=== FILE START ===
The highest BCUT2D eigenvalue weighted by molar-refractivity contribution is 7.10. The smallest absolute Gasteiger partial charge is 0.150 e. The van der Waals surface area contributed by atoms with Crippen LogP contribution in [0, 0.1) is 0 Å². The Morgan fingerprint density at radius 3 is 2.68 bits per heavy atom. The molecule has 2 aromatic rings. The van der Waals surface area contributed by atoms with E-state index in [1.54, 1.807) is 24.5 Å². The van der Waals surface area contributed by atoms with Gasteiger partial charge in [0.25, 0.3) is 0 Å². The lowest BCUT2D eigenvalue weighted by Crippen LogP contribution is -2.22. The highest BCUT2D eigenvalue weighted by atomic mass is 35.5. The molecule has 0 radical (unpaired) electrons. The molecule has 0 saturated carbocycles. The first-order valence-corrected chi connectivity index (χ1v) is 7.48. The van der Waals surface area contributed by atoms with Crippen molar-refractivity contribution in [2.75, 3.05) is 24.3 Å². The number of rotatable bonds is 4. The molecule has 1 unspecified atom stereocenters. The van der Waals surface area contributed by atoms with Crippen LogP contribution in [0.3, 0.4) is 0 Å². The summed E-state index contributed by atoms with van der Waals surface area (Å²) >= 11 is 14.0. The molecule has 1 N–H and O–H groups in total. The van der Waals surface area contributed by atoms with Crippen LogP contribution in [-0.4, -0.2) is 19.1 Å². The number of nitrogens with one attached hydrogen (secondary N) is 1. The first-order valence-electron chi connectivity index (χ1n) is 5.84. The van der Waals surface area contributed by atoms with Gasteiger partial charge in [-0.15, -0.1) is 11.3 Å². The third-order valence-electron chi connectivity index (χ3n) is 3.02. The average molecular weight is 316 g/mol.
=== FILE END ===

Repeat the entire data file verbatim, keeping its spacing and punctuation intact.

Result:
The highest BCUT2D eigenvalue weighted by molar-refractivity contribution is 7.10. The smallest absolute Gasteiger partial charge is 0.150 e. The van der Waals surface area contributed by atoms with Crippen LogP contribution in [0, 0.1) is 0 Å². The Morgan fingerprint density at radius 3 is 2.68 bits per heavy atom. The molecule has 2 aromatic rings. The van der Waals surface area contributed by atoms with E-state index in [1.54, 1.807) is 24.5 Å². The van der Waals surface area contributed by atoms with Gasteiger partial charge in [0.25, 0.3) is 0 Å². The lowest BCUT2D eigenvalue weighted by Crippen LogP contribution is -2.22. The highest BCUT2D eigenvalue weighted by atomic mass is 35.5. The molecule has 0 radical (unpaired) electrons. The molecule has 0 saturated carbocycles. The first-order valence-corrected chi connectivity index (χ1v) is 7.48. The van der Waals surface area contributed by atoms with Crippen molar-refractivity contribution in [2.75, 3.05) is 24.3 Å². The number of rotatable bonds is 4. The molecule has 1 unspecified atom stereocenters. The van der Waals surface area contributed by atoms with Crippen LogP contribution in [0.3, 0.4) is 0 Å². The summed E-state index contributed by atoms with van der Waals surface area (Å²) >= 11 is 14.0. The molecule has 1 N–H and O–H groups in total. The van der Waals surface area contributed by atoms with Crippen LogP contribution in [-0.4, -0.2) is 19.1 Å². The number of nitrogens with one attached hydrogen (secondary N) is 1. The first-order valence-electron chi connectivity index (χ1n) is 5.84. The van der Waals surface area contributed by atoms with Gasteiger partial charge in [-0.15, -0.1) is 11.3 Å². The third-order valence-electron chi connectivity index (χ3n) is 3.02. The average molecular weight is 316 g/mol.